On Monday, UK Prime Minister Theresa May set out details of the March 4 assassination attempt, using the nerve agent Novichok, on the former Russian spy Sergey Skripal and his daughter Yulia in Salisbury in southern England.

May said the identification of Novichok — developed in the Soviet Union from the 1970s to evade standard methods of detection and 5 to 8 times more powerful than VX — pointed to either Russian responsibility for the attack or a loss of control over its chemical stocks. She asked for an explanation from Moscow by today; otherwise, the UK and allies will take action from Wednesday, probably including toughened economic sanctions.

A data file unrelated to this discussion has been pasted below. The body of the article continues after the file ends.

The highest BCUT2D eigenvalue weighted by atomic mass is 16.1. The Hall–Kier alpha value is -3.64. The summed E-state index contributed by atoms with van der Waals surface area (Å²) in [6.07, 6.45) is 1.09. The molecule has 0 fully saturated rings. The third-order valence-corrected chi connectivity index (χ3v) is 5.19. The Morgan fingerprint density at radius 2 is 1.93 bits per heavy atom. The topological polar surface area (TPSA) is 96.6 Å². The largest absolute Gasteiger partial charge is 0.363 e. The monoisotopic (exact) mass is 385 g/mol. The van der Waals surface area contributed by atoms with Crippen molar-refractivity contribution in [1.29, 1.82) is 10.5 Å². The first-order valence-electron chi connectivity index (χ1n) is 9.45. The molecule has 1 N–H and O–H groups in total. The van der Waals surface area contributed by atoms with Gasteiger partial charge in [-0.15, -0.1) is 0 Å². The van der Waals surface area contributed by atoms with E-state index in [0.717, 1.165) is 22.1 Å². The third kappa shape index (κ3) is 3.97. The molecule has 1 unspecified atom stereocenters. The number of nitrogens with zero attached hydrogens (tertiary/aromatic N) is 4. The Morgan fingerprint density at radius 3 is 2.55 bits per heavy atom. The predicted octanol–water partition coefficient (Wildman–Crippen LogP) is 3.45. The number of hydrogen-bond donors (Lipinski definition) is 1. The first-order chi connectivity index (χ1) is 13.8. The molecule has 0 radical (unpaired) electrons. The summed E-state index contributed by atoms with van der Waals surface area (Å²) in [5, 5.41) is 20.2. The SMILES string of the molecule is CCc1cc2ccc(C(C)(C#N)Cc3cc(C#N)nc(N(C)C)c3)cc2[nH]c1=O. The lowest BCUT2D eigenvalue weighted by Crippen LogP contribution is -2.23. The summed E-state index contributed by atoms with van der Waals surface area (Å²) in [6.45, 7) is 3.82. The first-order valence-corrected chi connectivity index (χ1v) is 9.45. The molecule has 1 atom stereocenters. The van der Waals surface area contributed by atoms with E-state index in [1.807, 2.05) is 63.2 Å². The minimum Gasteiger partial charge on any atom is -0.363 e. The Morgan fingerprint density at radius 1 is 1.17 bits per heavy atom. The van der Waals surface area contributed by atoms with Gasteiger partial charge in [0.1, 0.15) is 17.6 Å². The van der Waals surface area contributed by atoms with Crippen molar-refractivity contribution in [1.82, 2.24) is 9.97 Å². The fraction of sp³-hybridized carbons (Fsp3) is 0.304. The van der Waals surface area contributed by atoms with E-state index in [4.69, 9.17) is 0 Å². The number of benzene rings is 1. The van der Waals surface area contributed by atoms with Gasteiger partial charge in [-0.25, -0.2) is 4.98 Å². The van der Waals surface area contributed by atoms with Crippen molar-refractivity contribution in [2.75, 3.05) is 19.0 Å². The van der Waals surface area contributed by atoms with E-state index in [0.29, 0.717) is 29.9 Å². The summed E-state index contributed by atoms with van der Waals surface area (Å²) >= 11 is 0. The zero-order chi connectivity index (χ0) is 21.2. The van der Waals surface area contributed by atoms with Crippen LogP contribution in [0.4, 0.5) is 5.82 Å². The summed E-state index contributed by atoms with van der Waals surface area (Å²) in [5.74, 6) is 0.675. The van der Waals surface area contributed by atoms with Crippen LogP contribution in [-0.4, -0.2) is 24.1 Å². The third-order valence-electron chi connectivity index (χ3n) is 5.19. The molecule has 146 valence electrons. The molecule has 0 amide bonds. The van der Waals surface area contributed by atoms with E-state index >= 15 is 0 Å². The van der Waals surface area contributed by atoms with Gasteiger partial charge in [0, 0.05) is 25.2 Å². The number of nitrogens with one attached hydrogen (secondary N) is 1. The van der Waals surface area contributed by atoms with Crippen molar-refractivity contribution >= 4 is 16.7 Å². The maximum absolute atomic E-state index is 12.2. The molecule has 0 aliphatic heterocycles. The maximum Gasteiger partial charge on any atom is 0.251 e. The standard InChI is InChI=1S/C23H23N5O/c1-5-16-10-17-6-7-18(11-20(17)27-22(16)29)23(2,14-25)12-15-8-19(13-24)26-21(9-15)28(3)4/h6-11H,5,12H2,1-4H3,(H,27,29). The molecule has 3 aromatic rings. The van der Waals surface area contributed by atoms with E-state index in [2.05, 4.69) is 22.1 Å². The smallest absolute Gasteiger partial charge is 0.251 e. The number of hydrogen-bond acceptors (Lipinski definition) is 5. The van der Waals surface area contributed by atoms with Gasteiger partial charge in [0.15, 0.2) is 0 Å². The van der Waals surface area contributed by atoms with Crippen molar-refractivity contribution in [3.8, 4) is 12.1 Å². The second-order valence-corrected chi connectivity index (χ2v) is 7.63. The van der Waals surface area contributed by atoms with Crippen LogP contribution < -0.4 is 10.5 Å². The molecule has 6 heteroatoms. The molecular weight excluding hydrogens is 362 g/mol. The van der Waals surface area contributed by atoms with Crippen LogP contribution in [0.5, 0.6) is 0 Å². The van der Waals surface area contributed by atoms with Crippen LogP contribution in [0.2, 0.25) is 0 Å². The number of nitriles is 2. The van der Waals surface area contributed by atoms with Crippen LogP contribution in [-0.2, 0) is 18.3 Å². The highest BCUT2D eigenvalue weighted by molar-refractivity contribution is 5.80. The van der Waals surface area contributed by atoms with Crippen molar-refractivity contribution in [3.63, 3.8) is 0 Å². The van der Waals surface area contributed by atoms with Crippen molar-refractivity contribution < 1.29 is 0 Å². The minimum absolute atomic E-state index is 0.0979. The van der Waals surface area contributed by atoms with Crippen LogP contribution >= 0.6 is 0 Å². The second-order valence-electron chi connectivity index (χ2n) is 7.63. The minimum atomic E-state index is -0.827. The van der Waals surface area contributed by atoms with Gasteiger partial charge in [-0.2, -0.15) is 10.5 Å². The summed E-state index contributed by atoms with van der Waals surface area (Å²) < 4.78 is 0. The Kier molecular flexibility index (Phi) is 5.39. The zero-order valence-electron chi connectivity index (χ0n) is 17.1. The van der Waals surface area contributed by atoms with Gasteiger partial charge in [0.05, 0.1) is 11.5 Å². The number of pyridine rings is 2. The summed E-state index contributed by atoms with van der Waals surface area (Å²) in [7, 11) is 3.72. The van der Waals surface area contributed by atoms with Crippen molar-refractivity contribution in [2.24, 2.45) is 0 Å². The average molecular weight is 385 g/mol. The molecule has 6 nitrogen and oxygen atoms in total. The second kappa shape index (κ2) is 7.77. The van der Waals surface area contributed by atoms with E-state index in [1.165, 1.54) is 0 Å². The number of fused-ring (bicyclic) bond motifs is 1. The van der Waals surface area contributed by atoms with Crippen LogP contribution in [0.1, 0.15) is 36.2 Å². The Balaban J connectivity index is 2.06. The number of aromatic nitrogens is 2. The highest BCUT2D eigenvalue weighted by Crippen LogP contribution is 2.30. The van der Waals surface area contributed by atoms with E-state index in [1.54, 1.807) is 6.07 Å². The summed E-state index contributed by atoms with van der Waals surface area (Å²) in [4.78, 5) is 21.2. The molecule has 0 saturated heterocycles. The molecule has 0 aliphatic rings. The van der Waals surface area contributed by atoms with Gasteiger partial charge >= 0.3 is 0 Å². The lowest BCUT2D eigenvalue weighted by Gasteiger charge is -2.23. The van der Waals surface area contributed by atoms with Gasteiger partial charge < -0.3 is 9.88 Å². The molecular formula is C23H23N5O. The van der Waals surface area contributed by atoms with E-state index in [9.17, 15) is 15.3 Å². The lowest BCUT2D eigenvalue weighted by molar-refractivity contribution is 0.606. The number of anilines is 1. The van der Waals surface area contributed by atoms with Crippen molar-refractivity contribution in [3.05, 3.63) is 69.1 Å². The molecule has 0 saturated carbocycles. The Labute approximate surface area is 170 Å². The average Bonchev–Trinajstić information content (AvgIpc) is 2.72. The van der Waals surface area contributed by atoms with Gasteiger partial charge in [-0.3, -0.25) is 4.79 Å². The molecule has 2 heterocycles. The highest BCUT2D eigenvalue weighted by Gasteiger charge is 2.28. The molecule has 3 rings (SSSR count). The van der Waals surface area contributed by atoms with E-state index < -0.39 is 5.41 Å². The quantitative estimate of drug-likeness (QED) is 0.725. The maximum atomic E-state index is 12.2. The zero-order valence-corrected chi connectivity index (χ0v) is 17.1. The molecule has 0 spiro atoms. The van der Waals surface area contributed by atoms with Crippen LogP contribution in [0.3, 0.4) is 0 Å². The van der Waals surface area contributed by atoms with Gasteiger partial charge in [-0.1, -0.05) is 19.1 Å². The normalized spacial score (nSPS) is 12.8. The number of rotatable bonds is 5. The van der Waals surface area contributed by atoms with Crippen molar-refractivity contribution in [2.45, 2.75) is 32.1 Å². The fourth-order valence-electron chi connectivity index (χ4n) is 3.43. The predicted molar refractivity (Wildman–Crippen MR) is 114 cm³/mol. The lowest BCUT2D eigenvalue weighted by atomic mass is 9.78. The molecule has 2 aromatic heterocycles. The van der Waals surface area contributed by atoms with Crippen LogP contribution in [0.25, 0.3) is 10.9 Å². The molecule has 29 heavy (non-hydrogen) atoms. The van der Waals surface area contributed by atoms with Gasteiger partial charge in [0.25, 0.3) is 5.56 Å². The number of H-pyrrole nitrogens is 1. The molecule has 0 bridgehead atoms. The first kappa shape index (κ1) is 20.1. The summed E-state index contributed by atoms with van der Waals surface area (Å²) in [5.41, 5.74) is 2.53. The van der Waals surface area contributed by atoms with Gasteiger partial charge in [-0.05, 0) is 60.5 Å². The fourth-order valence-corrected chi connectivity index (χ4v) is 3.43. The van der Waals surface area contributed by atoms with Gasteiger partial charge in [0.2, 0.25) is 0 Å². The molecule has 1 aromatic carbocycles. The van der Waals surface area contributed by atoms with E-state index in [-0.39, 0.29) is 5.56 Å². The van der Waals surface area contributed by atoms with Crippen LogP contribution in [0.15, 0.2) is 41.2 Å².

As soon as May finished speaking, I evaluated the situation with BBC Radio Ulster:

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